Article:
El-Bey v. Wells Fargo Home Mortgage et al
REPORT AND RECOMMENDATION that the district court dismiss the complaint without prejudice and without issuance and service of process, re 1 Complaint filed by Monica Bentley Cruz El-Bey, Objections to R&R due by 8/6/2009. Signed by Magistrate Judge Joseph R McCrorey on July 20, 2009. (kbos)
UNITED STATES DISTRICT COURT DISTRICT OF SOUTH CAROLINA Monica Bentley Cruz El-Bey, ) C/A No. 0:09-1772-MJP-JRM ) Plaintiff, ) ) vs. ) ) Wells Fargo Home Mortgage; ) Samuel C. Waters; ) Rogers Townsend & Thomas, PC; ) Stonewall Jackson Kimball, III; ) Master's Office York County SC, ) Report and Recommendation ) Defendants. ) ) ________________________________________________
Under established local procedure in this judicial district, a careful review has been made of the pro se complaint herein pursuant to the procedural provisions of 28 U.S.C. § 1915. This review has been conducted in light of the following precedents: Neitzke v. Williams, 490 U.S. 319, 324-25 (1989); Estelle v. Gamble, 429 U.S. 97 (1976); Haines v. Kerner, 404 U.S. 519 (1972); and Gordon v. Leeke, 574 F.2d 1147 (4th Cir. 1978). The complaint sub judice has been filed pursuant to 28 U.S.C. § 1915, which permits an indigent litigant to commence an action in federal court without paying the administrative costs of proceeding with the lawsuit. To protect against possible abuses of this privilege, the statute allows a district court to dismiss the case upon a finding that the action "fails to state a claim on which relief may be granted" or is "frivolous or malicious." § 1915(e)(2)(B)(i), (ii). A finding of frivolity can be made where the complaint "lacks an arguable basis either in law or in fact." Denton v. Hernandez, 504 U.S. 25, 31 (1992). Hence, under § 1915(e)(2)(B), a claim based on a meritless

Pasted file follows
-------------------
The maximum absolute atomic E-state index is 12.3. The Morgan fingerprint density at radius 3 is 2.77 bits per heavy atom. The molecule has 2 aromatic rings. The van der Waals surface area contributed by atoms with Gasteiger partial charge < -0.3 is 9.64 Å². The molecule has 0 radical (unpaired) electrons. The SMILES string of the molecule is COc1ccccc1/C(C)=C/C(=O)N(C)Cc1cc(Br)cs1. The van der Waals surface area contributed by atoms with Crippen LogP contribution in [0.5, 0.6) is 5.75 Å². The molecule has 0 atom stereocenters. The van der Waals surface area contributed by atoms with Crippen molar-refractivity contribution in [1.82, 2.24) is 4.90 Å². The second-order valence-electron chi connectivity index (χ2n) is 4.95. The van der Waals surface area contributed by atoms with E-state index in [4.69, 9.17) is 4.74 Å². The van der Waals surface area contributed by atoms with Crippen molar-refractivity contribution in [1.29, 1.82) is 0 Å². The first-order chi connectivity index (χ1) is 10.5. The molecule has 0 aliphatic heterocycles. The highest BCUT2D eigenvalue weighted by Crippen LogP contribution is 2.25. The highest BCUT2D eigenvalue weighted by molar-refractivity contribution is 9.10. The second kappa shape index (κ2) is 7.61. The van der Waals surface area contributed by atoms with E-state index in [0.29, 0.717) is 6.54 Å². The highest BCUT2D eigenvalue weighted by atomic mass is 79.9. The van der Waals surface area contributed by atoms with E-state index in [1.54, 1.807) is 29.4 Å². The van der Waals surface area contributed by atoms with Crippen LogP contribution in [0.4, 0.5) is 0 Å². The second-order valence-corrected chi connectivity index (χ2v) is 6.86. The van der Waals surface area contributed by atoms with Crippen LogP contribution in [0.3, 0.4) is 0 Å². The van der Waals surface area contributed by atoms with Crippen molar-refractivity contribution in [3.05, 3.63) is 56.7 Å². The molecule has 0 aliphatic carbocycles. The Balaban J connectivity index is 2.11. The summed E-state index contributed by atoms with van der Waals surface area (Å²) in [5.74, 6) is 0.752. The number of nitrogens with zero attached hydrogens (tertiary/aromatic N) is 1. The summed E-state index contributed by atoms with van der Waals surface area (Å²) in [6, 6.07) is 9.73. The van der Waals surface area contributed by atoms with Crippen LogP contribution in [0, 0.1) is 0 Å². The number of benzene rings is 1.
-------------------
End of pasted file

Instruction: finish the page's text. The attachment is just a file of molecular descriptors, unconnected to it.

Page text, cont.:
legal theory may be dismissed sua sponte. Neitzke v. Williams, 490 U.S. 319 (1989); Allison v. Kyle, 66 F.3d 71 (5th Cir. 1995). The court may dismiss a claim as "factually frivolous" under § 1915(e) if the facts alleged are clearly baseless. Denton, 504 U.S. at 31. In making this determination, the court is not bound to accept without question the truth of the plaintiff's allegations, but rather need only weigh the plaintiff's factual allegations in his or her favor. Id.
This Court is required to liberally construe pro se documents, Erickson v. Pardus, 551 U.S. 89 (2007); Estelle v. Gamble, 429 U.S. 97 (1976), holding them to a less stringent standard than those drafted by attorneys, Hughes v. Rowe, 449 U.S. 5, 9 (1980). Even under this less stringent
standard, however, the pro se complaint is subject to summary dismissal. The mandated liberal construction afforded to pro se pleadings means that if the court can reasonably read the pleadings to state a valid claim on which the plaintiff could prevail, it should do so, but a district court may not rewrite a petition to include claims that were never presented, Barnett v. Hargett, 174 F.3d 1128, 1133 (10th Cir. 1999), or construct the plaintiff's legal arguments for him, Small v. Endicott, 998 F.2d 411, 417-18 (7th Cir. 1993), or "conjure up questions never squarely presented" to the court, Beaudett v. City of Hampton, 775 F.2d 1274, 1278 (4th Cir. 1985). Background Plaintiff files the instant civil action against a mortgage company, attorneys who apparently represented the mortgage company in a foreclosure action against the Plaintiff, the Master-in-Equity Judge that handled the state foreclosure action, and the Master-in-Equity Judge's office. Plaintiff's statement of claim indicates: "This is an appeal of the decision of DOCKET NO: 09-CP-46-0542 which was conducted on June 29, 2009 at 9:30 a.m. in the STATE OF SOUTH CAROLINA COUNTY OF YORK." Plaintiff further states that the "matter between the Plaintiff and the